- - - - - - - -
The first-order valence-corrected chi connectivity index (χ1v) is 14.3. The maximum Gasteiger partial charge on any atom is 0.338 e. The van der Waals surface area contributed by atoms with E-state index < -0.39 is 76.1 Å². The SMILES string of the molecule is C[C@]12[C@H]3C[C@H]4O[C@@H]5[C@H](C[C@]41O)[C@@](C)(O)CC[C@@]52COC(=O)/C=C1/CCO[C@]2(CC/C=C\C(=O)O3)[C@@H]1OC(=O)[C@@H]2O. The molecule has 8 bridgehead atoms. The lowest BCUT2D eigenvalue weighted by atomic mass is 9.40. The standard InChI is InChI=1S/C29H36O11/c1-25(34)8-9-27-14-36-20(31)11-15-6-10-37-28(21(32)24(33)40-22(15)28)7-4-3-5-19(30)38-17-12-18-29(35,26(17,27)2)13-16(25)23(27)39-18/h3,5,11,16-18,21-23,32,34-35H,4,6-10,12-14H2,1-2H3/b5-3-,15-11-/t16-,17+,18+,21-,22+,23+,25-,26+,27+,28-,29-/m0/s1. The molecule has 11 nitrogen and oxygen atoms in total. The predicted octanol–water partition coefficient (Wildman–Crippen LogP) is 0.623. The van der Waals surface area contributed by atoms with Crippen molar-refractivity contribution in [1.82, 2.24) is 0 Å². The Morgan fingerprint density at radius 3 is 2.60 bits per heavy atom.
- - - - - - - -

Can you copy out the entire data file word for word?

The first-order valence-corrected chi connectivity index (χ1v) is 14.3. The maximum Gasteiger partial charge on any atom is 0.338 e. The van der Waals surface area contributed by atoms with E-state index < -0.39 is 76.1 Å². The SMILES string of the molecule is C[C@]12[C@H]3C[C@H]4O[C@@H]5[C@H](C[C@]41O)[C@@](C)(O)CC[C@@]52COC(=O)/C=C1/CCO[C@]2(CC/C=C\C(=O)O3)[C@@H]1OC(=O)[C@@H]2O. The molecule has 8 bridgehead atoms. The lowest BCUT2D eigenvalue weighted by atomic mass is 9.40. The standard InChI is InChI=1S/C29H36O11/c1-25(34)8-9-27-14-36-20(31)11-15-6-10-37-28(21(32)24(33)40-22(15)28)7-4-3-5-19(30)38-17-12-18-29(35,26(17,27)2)13-16(25)23(27)39-18/h3,5,11,16-18,21-23,32,34-35H,4,6-10,12-14H2,1-2H3/b5-3-,15-11-/t16-,17+,18+,21-,22+,23+,25-,26+,27+,28-,29-/m0/s1. The molecule has 11 nitrogen and oxygen atoms in total. The predicted octanol–water partition coefficient (Wildman–Crippen LogP) is 0.623. The van der Waals surface area contributed by atoms with Crippen molar-refractivity contribution in [1.82, 2.24) is 0 Å². The Morgan fingerprint density at radius 3 is 2.60 bits per heavy atom.